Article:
“Mercenaries,” he replied. “They commit crimes for money.” A tablet recovered from the battlefield in Libya offers detailed insights into the murky world of Russian mercenaries fighting abroad.
Upon his arrest, the killer insisted he was 50-year-old Vadim Sokolov and claimed he was just a tourist who had come to see Berlin after visiting Paris and Warsaw. However, a series of investigations spearheaded by Bellingcat showed that Sokolov was a nonexistent persona.
Russia is preparing to introduce a new generation of its GLONASS satellite navigation system, with expanded global infrastructure. Several Western intelligence agencies say the program is also being used to conduct high-level espionage.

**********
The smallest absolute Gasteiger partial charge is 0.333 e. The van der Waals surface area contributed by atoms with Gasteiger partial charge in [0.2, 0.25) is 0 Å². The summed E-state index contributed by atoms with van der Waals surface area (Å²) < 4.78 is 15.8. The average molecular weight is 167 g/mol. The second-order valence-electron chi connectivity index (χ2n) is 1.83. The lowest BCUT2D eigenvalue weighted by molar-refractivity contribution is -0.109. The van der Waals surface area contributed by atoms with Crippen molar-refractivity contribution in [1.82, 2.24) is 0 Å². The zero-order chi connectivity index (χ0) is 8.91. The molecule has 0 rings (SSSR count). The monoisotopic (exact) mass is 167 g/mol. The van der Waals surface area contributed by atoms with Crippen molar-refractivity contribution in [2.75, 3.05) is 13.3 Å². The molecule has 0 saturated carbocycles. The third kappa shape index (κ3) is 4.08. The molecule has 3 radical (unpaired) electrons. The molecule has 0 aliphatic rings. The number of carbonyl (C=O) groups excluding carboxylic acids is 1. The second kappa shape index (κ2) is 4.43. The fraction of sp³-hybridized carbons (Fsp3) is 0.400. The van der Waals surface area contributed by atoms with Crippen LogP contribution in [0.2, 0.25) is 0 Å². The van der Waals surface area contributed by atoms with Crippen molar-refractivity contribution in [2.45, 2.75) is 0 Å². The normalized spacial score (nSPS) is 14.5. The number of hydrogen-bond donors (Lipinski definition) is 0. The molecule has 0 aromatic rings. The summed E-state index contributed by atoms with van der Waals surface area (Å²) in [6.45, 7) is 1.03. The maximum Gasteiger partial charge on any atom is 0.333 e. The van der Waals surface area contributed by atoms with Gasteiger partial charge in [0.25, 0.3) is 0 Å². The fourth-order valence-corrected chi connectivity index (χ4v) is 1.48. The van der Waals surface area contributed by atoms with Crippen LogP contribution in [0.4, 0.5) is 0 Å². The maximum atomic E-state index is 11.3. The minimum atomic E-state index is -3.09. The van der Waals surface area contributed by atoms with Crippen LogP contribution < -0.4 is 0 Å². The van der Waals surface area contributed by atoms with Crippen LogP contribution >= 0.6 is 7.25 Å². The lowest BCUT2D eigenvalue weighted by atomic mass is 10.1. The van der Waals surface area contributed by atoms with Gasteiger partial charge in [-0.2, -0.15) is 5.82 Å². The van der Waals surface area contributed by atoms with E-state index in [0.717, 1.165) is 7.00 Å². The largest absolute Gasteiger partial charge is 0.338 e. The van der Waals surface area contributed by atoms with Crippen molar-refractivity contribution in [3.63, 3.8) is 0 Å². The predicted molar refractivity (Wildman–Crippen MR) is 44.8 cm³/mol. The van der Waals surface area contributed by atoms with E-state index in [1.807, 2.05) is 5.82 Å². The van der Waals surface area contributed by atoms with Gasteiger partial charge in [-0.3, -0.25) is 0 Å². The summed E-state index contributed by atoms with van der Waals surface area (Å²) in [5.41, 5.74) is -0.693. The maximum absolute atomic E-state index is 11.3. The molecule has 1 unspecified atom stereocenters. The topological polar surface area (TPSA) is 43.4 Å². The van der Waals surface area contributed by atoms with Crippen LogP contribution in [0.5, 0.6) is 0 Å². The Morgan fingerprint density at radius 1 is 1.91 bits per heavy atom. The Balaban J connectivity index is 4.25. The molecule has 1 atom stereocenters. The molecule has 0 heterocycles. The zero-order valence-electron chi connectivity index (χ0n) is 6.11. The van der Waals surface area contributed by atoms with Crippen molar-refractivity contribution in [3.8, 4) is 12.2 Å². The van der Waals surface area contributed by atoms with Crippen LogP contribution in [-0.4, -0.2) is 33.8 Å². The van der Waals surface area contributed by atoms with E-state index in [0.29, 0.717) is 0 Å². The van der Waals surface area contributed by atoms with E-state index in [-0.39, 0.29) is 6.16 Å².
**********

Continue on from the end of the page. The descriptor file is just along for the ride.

Mayorov would this time travel under a cover name and plant flash drives with compromising material on Belova so that she could be turned over to the French authorities. He’d asked his recruiter, Galiakberov, “Aren't you afraid that I’ll just stay there?” Galiakberov replied that if he did, he’d “come back in a zinc coffin.”
But then there’s the awkward fact that the Czechs themselves have, by their own admission, played a strong hand incredibly poorly, owing largely to the fact that high-profile members of their political establishment are more eager to represent Moscow’s interests over Prague’s.
Where did the notorious Wagner Group come from, and why has Vladimir Putin relied so heavily on Russian mercenaries in the last decade? Ruslan Trad argues it’s because they’re good for business, and they have a proven track record — from Soviet-occupied Afghanistan.
Attempts to undermine the Organisation for the Prohibition of Chemical Weapons' investigation of the 2018 Douma chemical weapon attack involved Russian diplomats, Russian state media, WikiLeaks, and Julian Assange’s personal lawyer.